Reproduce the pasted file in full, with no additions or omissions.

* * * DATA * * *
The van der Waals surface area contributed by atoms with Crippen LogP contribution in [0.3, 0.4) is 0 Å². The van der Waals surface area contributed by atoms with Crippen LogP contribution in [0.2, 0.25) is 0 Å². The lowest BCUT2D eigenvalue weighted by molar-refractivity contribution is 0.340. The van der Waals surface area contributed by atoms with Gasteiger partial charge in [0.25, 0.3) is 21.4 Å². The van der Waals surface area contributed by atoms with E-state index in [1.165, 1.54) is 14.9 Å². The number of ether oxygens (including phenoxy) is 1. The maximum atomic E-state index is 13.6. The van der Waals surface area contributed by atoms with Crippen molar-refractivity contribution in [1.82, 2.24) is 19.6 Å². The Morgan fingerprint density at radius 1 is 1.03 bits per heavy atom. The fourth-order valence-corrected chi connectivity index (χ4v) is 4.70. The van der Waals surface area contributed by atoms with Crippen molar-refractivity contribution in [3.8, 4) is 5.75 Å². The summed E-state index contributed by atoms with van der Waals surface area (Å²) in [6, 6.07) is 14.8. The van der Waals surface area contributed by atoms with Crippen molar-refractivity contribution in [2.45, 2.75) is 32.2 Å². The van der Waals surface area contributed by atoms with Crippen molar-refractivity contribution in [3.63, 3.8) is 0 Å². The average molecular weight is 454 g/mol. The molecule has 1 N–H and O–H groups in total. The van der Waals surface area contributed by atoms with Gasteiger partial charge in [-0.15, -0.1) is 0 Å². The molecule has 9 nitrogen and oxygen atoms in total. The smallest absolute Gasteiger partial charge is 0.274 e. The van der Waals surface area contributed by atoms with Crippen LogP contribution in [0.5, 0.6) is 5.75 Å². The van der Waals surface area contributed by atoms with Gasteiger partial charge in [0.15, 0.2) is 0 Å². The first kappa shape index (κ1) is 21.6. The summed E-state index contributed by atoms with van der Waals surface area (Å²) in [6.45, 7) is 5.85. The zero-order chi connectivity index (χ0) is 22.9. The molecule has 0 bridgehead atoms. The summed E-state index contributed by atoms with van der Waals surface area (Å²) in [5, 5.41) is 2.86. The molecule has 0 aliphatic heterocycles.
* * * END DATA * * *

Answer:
The van der Waals surface area contributed by atoms with Crippen LogP contribution in [0.3, 0.4) is 0 Å². The van der Waals surface area contributed by atoms with Crippen LogP contribution in [0.2, 0.25) is 0 Å². The lowest BCUT2D eigenvalue weighted by molar-refractivity contribution is 0.340. The van der Waals surface area contributed by atoms with Gasteiger partial charge in [0.25, 0.3) is 21.4 Å². The van der Waals surface area contributed by atoms with E-state index in [1.165, 1.54) is 14.9 Å². The number of ether oxygens (including phenoxy) is 1. The maximum atomic E-state index is 13.6. The van der Waals surface area contributed by atoms with Crippen molar-refractivity contribution in [1.82, 2.24) is 19.6 Å². The Morgan fingerprint density at radius 1 is 1.03 bits per heavy atom. The fourth-order valence-corrected chi connectivity index (χ4v) is 4.70. The van der Waals surface area contributed by atoms with Crippen molar-refractivity contribution in [3.8, 4) is 5.75 Å². The summed E-state index contributed by atoms with van der Waals surface area (Å²) in [6, 6.07) is 14.8. The van der Waals surface area contributed by atoms with Crippen molar-refractivity contribution in [2.45, 2.75) is 32.2 Å². The van der Waals surface area contributed by atoms with Crippen molar-refractivity contribution in [3.63, 3.8) is 0 Å². The average molecular weight is 454 g/mol. The molecule has 1 N–H and O–H groups in total. The van der Waals surface area contributed by atoms with Gasteiger partial charge in [-0.15, -0.1) is 0 Å². The molecule has 9 nitrogen and oxygen atoms in total. The smallest absolute Gasteiger partial charge is 0.274 e. The van der Waals surface area contributed by atoms with Crippen LogP contribution in [0.5, 0.6) is 5.75 Å². The van der Waals surface area contributed by atoms with Gasteiger partial charge in [0.15, 0.2) is 0 Å². The first kappa shape index (κ1) is 21.6. The summed E-state index contributed by atoms with van der Waals surface area (Å²) in [6.45, 7) is 5.85. The zero-order chi connectivity index (χ0) is 22.9. The molecule has 0 bridgehead atoms. The summed E-state index contributed by atoms with van der Waals surface area (Å²) in [5, 5.41) is 2.86. The molecule has 0 aliphatic heterocycles.